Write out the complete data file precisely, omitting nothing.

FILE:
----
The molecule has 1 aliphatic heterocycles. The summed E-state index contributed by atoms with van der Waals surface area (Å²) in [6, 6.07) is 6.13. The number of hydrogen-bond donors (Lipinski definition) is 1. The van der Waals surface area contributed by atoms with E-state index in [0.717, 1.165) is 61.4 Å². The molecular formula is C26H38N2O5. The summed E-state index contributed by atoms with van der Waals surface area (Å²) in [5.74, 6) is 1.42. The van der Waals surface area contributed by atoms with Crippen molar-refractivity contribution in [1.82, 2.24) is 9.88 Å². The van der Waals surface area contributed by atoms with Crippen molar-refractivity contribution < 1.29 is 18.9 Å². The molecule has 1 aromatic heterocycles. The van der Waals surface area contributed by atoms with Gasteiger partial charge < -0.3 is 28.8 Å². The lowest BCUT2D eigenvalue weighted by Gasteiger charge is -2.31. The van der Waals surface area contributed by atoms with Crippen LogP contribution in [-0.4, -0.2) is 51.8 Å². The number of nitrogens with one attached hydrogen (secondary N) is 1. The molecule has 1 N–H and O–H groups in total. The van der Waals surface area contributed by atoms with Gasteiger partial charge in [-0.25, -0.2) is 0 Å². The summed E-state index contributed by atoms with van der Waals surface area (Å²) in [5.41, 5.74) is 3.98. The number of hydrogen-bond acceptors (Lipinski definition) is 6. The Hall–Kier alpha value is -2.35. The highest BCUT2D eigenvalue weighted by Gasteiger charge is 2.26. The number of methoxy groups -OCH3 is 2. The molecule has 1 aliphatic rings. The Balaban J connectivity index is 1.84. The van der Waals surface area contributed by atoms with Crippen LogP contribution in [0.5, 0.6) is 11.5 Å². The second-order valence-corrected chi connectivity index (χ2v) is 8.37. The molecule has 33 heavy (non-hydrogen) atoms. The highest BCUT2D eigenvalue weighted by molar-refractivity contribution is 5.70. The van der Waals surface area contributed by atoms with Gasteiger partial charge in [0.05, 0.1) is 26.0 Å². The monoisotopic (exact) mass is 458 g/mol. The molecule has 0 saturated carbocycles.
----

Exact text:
The molecule has 1 aliphatic heterocycles. The summed E-state index contributed by atoms with van der Waals surface area (Å²) in [6, 6.07) is 6.13. The number of hydrogen-bond donors (Lipinski definition) is 1. The van der Waals surface area contributed by atoms with E-state index in [0.717, 1.165) is 61.4 Å². The molecular formula is C26H38N2O5. The summed E-state index contributed by atoms with van der Waals surface area (Å²) in [5.74, 6) is 1.42. The van der Waals surface area contributed by atoms with Crippen molar-refractivity contribution in [1.82, 2.24) is 9.88 Å². The van der Waals surface area contributed by atoms with Crippen molar-refractivity contribution < 1.29 is 18.9 Å². The molecule has 1 aromatic heterocycles. The van der Waals surface area contributed by atoms with Gasteiger partial charge < -0.3 is 28.8 Å². The lowest BCUT2D eigenvalue weighted by Gasteiger charge is -2.31. The van der Waals surface area contributed by atoms with Crippen LogP contribution in [-0.4, -0.2) is 51.8 Å². The number of nitrogens with one attached hydrogen (secondary N) is 1. The molecule has 1 N–H and O–H groups in total. The van der Waals surface area contributed by atoms with Gasteiger partial charge in [-0.25, -0.2) is 0 Å². The summed E-state index contributed by atoms with van der Waals surface area (Å²) in [5.41, 5.74) is 3.98. The number of hydrogen-bond acceptors (Lipinski definition) is 6. The Hall–Kier alpha value is -2.35. The highest BCUT2D eigenvalue weighted by Gasteiger charge is 2.26. The number of methoxy groups -OCH3 is 2. The molecule has 1 aliphatic rings. The Balaban J connectivity index is 1.84. The van der Waals surface area contributed by atoms with Crippen LogP contribution in [0.5, 0.6) is 11.5 Å². The second-order valence-corrected chi connectivity index (χ2v) is 8.37. The molecule has 33 heavy (non-hydrogen) atoms. The highest BCUT2D eigenvalue weighted by molar-refractivity contribution is 5.70. The van der Waals surface area contributed by atoms with Gasteiger partial charge in [0.05, 0.1) is 26.0 Å². The monoisotopic (exact) mass is 458 g/mol. The molecule has 0 saturated carbocycles.